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Valentine’s Day: a ban for Muslims, divisions among Christians

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Lahore (AsiaNews) – The Pakistan Electronic Media Regulatory Authority (PEMRA) has banned TV channels from promoting Valentine’s Day-related activities, which falls tomorrow.

For most practising Muslims, the event known all over the world as the festival of romantic love is contrary to Islamic doctrine. Speaking to AsiaNews, Church leaders expressed conflicting opinions on the matter.

According to Rev Irfan Jamil, Anglican bishop of Lahore, the anniversary has no connection to Christianity. “The ban doesn’t matter. Love should not be celebrated one day a year only.”

Fr Nasir Williams, director of the Social Communications Commission of the diocese of Islamabad-Rawalpindi, has other ideas. “The ban is the ultimate [form of] of ignorance. Freedom of thought is already limited in our country.”

“What is next?” he wonders, “Confiscating mobile phones or banning TV dramas based on love stories? Nobody is forcing people to buy these gifts. The attempts to control people or blackout one part of media will make no difference,” he said.

Valentine’s Day is named after a Christian martyr of the 3rd century. The celebration has proven divisive among Muslims. Every year, groups of Islamic radicals organise protests and hand out leaflets urging people not to celebrate the day.

This is the second year of a ban imposed on social media as well as online and print media. Last year, the Islamabad High Court ruled that “No event shall be held at official level and at any public place.”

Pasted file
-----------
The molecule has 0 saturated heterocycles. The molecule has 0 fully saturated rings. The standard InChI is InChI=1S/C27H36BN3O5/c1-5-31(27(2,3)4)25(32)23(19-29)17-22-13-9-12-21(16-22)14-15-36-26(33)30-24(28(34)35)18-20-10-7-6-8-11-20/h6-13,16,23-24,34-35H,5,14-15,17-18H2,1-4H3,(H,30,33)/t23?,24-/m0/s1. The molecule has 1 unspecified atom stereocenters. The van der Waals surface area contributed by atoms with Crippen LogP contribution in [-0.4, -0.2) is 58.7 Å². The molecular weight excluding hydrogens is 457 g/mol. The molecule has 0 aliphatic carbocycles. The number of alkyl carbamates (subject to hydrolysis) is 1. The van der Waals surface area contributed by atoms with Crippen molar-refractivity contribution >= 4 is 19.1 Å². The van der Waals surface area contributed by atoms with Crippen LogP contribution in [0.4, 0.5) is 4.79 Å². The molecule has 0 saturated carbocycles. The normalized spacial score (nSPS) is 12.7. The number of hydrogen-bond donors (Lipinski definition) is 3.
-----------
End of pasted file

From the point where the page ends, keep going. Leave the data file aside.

PEMRA General Manager Operations Muhammad Tahir PEMRA said that all broadcast media and distribution services must “desist from promoting Valentine’s Day through their respective channels and networks.”

Yet, despite the ban, it is still very common to find stands in malls and shops selling heart-shaped stuffed toys and teddy bears, balloons and other red-coloured gadgets (pictured, the Emporium Mall in Lahore).

This year, the Pauline Books and Media communications centre in Lahore is not selling Valentine’s Day greeting cards. “The tradition of exchanging cards is dead,” said Sister Irshad Maqsood. “Usually we order stock, but now people have turned to digital media.”

For Fr William, the ban is useless. “The Catholic Church will not celebrate the day because this year it falls Ash Wednesday”, the first day of Lent.

What is more, “We do not encourage illicit relations,” he explained. “People need to be educated and learn the spirituality of love.”

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